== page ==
As COVID-19 protocols began taking effect in the Asheville area, registered nurses in a primary care residency and fellows program at Western Carolina University made a quick shift to assist an at-risk population while still continuing their training.
“As restrictions regarding face-to-face practices were put in place, our team began to brainstorm for ways that we could continue to support ‘front line’ health care,” said Livsey. “It didn’t take long for some ideas for unique and vital alternative experiences to emerge.”
Working with community partners who serve low-income seniors, the nurses in the program are now conducting wellness checks and health education by phone.
“Most of the people I have contacted thus far have been very appreciative,” said Tina Cook, an RNPC student from Canton. “It’s been a great community service, I believe, and they are very appreciative that somebody is reaching out just to talk to them. Residents of senior living centers are not able to go out and meet with their friends or talk in the hallways like they once did.”
WCU’s School of Nursing has a longstanding partnership with the Council on Aging and several low-income senior housing providers, which normally utilize WCU undergraduate nursing students to support prevention and wellness outreach.
“Many of our undergraduate nursing students conduct home visits and preventative education as part of their community and mental health course,” Livsey said. “The grant team is working in collaboration with service coordinators at these senior housing communities in the Asheville area to identify resident needs, provide social support and help connect the residents to services to support their ability to be safe and well during this period in which these populations are being asked to stay home.”
Because social isolation is a major concern for these populations, the RNPC students provide an essential connection to the seniors living in these communities, Livsey said. The social distancing prescribed for the coronavirus is more than an obstacle for the program’s objectives; it adds to the clients’ concerns.
“I can hear the difference in the patients’ voices after I share with them the CDC guidelines and our clinic recommendations,” said Cecilia Brennan, an RNPC student from Hendersonville. “Primary care is among the first places to see positive COVID-19 cases. We can be that vital bridge to prevent patients from getting to the point where they need to visit the hospital.”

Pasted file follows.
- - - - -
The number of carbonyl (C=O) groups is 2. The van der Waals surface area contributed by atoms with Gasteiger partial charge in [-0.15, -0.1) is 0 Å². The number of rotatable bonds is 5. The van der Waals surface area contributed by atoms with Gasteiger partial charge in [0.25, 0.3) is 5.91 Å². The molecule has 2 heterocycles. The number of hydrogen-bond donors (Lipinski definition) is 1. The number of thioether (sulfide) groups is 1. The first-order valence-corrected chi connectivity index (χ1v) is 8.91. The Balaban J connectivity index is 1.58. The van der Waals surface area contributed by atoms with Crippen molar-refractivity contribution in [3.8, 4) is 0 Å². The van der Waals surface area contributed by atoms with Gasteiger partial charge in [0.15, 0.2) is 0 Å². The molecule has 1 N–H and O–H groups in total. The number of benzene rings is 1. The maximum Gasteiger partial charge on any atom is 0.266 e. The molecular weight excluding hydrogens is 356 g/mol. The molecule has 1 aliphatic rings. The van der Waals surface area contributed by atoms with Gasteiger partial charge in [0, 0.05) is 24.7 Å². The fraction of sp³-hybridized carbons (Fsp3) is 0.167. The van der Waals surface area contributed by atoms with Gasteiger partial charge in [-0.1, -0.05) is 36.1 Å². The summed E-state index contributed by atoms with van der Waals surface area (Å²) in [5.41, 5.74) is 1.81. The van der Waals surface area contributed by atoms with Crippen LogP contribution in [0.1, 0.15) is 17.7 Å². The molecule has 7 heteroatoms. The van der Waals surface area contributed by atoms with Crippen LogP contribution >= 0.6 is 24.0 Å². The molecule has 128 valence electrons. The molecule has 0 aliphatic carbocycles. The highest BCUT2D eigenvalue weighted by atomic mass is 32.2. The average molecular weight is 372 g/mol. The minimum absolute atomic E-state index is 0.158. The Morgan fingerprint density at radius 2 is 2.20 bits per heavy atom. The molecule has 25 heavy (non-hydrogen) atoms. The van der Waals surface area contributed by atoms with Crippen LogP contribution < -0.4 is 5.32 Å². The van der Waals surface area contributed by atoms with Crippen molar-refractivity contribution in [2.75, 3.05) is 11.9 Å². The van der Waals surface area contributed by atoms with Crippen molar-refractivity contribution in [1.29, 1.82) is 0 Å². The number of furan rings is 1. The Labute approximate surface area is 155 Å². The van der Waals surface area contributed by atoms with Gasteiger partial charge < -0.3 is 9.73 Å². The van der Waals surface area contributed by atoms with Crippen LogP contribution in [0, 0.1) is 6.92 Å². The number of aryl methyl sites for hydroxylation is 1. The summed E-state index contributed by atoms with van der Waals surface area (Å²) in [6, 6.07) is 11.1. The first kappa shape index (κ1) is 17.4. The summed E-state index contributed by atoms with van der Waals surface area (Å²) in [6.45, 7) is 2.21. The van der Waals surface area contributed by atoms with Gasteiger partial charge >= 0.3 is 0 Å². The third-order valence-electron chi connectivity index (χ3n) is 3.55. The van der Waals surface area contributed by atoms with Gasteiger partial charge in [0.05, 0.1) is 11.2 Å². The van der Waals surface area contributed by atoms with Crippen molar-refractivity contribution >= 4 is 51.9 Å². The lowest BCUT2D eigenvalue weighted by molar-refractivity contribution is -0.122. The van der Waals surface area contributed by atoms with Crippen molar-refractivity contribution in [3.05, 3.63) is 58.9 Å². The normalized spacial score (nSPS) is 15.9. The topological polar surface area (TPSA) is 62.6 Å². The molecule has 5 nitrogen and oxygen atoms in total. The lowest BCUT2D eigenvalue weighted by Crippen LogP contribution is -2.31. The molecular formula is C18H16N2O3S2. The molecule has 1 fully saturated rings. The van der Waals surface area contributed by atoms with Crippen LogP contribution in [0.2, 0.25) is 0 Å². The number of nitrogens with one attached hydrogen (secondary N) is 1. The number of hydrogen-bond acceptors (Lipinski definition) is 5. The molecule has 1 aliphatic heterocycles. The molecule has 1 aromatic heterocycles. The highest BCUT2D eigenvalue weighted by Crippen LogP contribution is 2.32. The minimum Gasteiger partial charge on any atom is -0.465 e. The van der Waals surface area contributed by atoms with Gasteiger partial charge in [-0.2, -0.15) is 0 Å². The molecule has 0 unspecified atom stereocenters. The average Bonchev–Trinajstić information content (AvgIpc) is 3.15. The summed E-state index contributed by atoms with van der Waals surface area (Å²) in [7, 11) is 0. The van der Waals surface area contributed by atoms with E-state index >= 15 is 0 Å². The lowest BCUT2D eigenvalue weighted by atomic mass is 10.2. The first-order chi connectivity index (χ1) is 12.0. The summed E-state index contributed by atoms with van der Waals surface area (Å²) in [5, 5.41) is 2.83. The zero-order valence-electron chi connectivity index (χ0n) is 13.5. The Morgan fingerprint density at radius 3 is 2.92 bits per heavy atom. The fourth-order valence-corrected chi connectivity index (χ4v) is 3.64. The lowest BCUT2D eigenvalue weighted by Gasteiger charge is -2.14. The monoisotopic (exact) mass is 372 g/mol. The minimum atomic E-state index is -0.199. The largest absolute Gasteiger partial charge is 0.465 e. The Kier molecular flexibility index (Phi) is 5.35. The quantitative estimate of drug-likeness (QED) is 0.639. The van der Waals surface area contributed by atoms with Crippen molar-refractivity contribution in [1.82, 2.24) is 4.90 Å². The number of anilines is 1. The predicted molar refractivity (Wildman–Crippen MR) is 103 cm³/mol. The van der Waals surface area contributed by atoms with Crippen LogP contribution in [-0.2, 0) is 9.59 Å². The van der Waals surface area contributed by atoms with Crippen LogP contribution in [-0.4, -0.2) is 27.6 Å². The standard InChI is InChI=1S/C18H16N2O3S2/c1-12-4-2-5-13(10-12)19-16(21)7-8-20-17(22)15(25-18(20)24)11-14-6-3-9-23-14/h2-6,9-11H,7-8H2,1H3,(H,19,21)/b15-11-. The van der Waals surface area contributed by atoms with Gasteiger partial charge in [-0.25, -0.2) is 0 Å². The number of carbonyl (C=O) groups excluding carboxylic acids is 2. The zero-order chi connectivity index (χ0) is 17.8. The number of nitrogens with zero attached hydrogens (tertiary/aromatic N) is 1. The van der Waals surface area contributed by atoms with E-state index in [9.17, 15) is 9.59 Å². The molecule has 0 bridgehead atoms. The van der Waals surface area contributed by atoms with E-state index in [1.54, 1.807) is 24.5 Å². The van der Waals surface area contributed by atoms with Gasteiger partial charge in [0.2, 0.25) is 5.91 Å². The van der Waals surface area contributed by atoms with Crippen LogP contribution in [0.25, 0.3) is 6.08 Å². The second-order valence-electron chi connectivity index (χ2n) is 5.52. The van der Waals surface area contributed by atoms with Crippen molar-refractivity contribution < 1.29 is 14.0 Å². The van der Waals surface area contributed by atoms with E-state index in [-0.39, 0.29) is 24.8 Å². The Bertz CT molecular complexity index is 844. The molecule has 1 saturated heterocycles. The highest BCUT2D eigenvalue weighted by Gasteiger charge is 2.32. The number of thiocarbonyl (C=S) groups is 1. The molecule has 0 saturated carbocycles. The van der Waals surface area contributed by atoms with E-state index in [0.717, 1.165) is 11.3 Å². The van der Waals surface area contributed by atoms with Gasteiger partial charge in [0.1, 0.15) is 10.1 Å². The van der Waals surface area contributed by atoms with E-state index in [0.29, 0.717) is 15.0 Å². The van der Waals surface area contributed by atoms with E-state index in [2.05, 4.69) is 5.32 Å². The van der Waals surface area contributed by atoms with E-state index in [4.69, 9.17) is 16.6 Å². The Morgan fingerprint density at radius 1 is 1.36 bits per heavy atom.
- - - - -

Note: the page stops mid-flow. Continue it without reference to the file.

The residency and fellows program is funded through a $2.6 million, multi-year grant from the Health Resources Services Administration. The program is designed to prepare baccalaureate-trained RNs to practice at a fully licensed scope of practice in primary care settings
“This is a great opportunity for WCU to show its commitment to the community during a time of need, to support community members needing direction from health care providers, like RNs, who possess clinical reasoning and care management, skills and can provide patient education and identify resources,” Livsey said. “What the public fails to realizes is that most primary care practices in this region are not staffed with RNs, and in many cases are struggling to address this new need for skills that RNs possess.”
The six-month RNPC program includes robust didactic modules and practicum placement with regional health care agencies in primary care settings with a dedicated preceptor as well as innovative experiences such as virtual reality and inter-professional simulations, Livsey said.
WCU’s School of Nursing is nationally ranked and accredited, with undergraduate and graduate programs at the main campus in Cullowhee, Biltmore Park instructional site in Asheville and online. For more information, visit nursing.wcu.edu.
Location: Cullowhee and Biltmore Park
Programs: Undergraduate and Graduate
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